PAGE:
There is a lot to love about Hamilton, but there is also a lot to critique. In her new book, Prof. Mary Jo Lodge examines how the Broadway smash “cherry-picked” the past
It’s not unheard of for historical Broadway shows to take creative license. Les Misérables, for example, places the French Revolution in 1832, when in fact it began with the storming of the Bastille in 1789. The musical 1776 would have you believe the Declaration of Independence was signed July 4, 1776. In reality, this important American event occurred on a day that receives less fanfare: August 2, 1776.
Nonetheless, these shows have been praised for teaching history—as has Hamilton.
It’s been nearly six years since Hamilton opened on Broadway, and a year since a live recording began streaming on Disney+, where it drew more than 2 million viewers in its first 10 days. In the half decade between, it opened stage productions around the globe and was lauded for teaching history to a nontraditional theater audience in the form of a hip-hop musical.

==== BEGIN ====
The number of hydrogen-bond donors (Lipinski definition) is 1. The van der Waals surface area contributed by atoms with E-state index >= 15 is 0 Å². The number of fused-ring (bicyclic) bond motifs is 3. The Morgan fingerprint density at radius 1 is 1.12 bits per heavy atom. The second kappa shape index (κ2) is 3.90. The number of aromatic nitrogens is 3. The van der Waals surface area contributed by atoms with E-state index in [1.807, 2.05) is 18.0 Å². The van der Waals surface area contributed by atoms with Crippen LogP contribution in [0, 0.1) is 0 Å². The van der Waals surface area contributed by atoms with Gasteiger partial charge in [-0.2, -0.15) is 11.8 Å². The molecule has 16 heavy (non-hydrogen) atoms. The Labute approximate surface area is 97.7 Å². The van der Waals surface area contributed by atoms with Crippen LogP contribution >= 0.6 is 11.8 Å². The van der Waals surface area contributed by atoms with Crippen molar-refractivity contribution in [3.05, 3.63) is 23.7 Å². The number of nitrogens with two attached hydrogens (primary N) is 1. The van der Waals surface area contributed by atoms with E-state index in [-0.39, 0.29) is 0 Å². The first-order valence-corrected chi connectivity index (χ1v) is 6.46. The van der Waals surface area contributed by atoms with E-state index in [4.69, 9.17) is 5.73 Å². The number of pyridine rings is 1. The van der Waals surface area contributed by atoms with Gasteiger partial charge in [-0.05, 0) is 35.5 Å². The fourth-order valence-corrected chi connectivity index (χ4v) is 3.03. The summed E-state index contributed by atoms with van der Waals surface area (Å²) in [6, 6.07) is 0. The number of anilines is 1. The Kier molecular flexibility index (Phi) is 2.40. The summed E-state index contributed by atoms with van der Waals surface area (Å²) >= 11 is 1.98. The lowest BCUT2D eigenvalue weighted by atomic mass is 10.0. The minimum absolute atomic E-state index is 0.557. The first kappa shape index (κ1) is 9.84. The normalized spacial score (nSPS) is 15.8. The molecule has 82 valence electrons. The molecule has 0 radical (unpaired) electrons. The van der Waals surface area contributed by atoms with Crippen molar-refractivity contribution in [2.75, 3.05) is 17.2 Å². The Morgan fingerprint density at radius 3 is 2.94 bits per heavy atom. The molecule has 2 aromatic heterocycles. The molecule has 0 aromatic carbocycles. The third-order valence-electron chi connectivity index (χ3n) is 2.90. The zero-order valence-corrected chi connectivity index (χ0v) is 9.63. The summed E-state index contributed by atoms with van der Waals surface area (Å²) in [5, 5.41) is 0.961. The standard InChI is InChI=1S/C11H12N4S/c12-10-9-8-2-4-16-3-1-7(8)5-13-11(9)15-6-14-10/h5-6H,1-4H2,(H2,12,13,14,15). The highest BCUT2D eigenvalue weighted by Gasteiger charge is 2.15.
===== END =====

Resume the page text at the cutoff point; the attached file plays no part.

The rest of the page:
Playwright Lin-Manuel Miranda has said he tried to keep his production “as historically accurate as possible.” But in the book Dueling Grounds: Revolution and Revelation in the Musical Hamilton, Mary Jo Lodge, associate professor of theater, begs the question of whether Hamilton actually teaches history or instead celebrates heritage.
“Heritage is fictionalized history—or history selectively presented,” says Lodge. “Heritage, above all, celebrates history by presenting a not-necessarily-accurate view. Hamilton is not history. It’s something sort of like history.”
In Dueling Grounds, Lodge discusses how it’s not just the deviation from the historical record that makes Hamilton a heritage musical. It is also in the music itself. It is Hamilton’s finale, “Who Lives, Who Dies, Who Tells Your Story?” that allows the audience to feel greater empathy for the character of Hamilton and to accept the show as a preservation of Hamilton’s legacy, even if it’s historically inaccurate.
Lodge, who has seen the original Hamilton cast three times, still praises the entertainment value of the play.
“Hamilton does a lot of great and innovative things,” she says. “There’s a lot to like, and there’s a reason it speaks to so many people. We just wanted to make sure that while we celebrated those accomplishments, we were also looking at what it’s not doing in terms of being a teaching tool with not a lot of historical accuracy.”
Here, Lodge sets the record straight by identifying a few times Miranda took liberties: